S1: I do give a lot of thought to that because I would say some of the letters I do get does feel like, oh, you have only barely begun to scratch the surface of your problem or I’m a little surprised that you thought I might be receptive to the way that you’ve framed this. And with the first category, it’s much more often a sense of I find that very relatable. I often don’t realize what my problem is until I’m in the middle of it and it’s as bad as it can be. I have had a number of experiences to where I felt like when someone first brought to my attention like, no, no, no, I think I’m really right here. And then I reflect, I think more. And I’m like, Oh, I am not really right here. I just really thought that I was. And those moments are always really like. They’re hard, they’re they’re really hard and it’s easy to see in somebody else and often very hard to see in yourself. The ones where it feels like somebody is like, man, did you know that you were writing to me because I’ve made my opinions about this thing pretty clear, depending on what that is, I can either find it kind of charming or kind of like, oh, I can be really helpful here, or sometimes a sense of who are you thinking? Yeah, it really, really does depend. And yeah, I don’t know, I feel very in touch lately with my own, like the way in which I can be very much like a letter writer, like when I realized I in the middle of like self-righteous indignation like oh no, I’m very mistaken. Like I do it too. I always feel justified right up until the moment where I think, fuck, I think I’m wrong. So all of that is just to say being wrong sometimes feels a lot like being right. Yeah. And I wish that it didn’t. I wish there was a little objective wrongness button that would alert me over my head when I’m wrong. Let me. Nice. Yeah. Well we can only hope indeed. Well then that’s it. Max, thank you so much.
S3: Yeah. Thank you for having me. It was good to be back in the booth in the you know. You know what I mean. The emotional, the emotional toll booth. I totally get you.
S6: Thanks for listening to Dear Prudence, our producer is Phil Cercas. Our theme music was composed by Robin Hilton. Don’t miss an episode of the show had to slate dotcom. Dear Prudence, to subscribe and remember, you can always hear more prudence by joining Slate. Plus go to Slate dotcoms. Pretty hard to sign up. If you want me to answer your question, call me and leave a message for zero one three seven one, dear. That’s three three to seven. And you might hear your answer on an episode of the show. You don’t have to use your real name or location, and at your request we can even alter the sound of your voice. Keep it short, 30 seconds a minute, tops. Thanks for listening.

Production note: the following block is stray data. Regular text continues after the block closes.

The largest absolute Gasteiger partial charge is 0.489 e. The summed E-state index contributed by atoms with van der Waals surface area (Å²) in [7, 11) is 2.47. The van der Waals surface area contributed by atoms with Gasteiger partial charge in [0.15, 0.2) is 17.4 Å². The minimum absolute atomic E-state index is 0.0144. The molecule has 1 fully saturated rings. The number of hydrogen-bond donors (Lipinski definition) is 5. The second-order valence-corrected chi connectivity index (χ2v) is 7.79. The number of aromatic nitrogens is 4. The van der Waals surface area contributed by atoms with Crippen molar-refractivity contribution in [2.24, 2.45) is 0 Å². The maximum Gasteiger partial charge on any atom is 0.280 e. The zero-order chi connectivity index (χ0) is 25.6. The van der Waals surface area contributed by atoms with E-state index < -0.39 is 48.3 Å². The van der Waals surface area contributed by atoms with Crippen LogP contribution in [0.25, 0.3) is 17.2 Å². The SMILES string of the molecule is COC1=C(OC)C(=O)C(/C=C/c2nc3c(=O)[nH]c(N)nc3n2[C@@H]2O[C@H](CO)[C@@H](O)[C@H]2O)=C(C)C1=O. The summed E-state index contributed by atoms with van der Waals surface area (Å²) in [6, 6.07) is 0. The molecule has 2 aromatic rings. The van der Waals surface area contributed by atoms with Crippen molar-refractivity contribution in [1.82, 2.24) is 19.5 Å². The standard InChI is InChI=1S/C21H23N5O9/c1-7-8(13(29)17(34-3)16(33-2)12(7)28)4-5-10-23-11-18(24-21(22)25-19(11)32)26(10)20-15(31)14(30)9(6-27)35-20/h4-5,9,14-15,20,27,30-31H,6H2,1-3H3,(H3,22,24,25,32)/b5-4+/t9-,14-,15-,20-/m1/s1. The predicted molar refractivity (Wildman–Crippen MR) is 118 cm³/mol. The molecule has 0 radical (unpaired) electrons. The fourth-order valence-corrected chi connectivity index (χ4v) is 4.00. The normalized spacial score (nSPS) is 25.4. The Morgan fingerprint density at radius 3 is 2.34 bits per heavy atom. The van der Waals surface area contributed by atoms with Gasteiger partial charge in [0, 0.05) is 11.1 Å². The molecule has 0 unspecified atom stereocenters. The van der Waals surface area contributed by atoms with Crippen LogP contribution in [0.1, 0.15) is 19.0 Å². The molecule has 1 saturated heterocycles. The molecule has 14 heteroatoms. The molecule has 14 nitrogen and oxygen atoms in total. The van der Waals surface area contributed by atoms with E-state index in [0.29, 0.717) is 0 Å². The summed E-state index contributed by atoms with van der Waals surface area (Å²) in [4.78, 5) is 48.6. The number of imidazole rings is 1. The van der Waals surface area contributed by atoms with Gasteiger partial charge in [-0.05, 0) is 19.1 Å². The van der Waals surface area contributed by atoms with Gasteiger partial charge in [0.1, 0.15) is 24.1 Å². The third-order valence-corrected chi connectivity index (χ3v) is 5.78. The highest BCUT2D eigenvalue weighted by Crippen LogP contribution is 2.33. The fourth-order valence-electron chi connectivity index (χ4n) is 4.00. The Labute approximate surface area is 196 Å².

S4: And here’s a preview of our Slate Plus episode coming this Friday. What’s tricky here, I think, is there’s several issues going on at once, like if somebody were writing and were saying, I have a difficult time talking on the phone to my elderly relatives because they’re hard of hearing out of a very different answer about working to accommodate somebody is hard of hearing ness versus I have a hard time talking to my older relatives because they say racist things. So those are two really separate issues. And then, of course, when you’re talking to somebody on the phone and they are hard of hearing and you want to talk to them about something racist, they just said that is an additional logistical challenge to saying, like Aunt Ruth, that was really racist. I objected to it. It doesn’t make those things impossible, but it is difficult. And then there’s also that question of like I both don’t know how to address these things in the moment. And then I also want my siblings to get off my back. So there’s there’s like multiple sometimes competing interests in this letter. To listen to the rest of that conversation, join Slate plus now at Slate dot com forward slash Prudy part.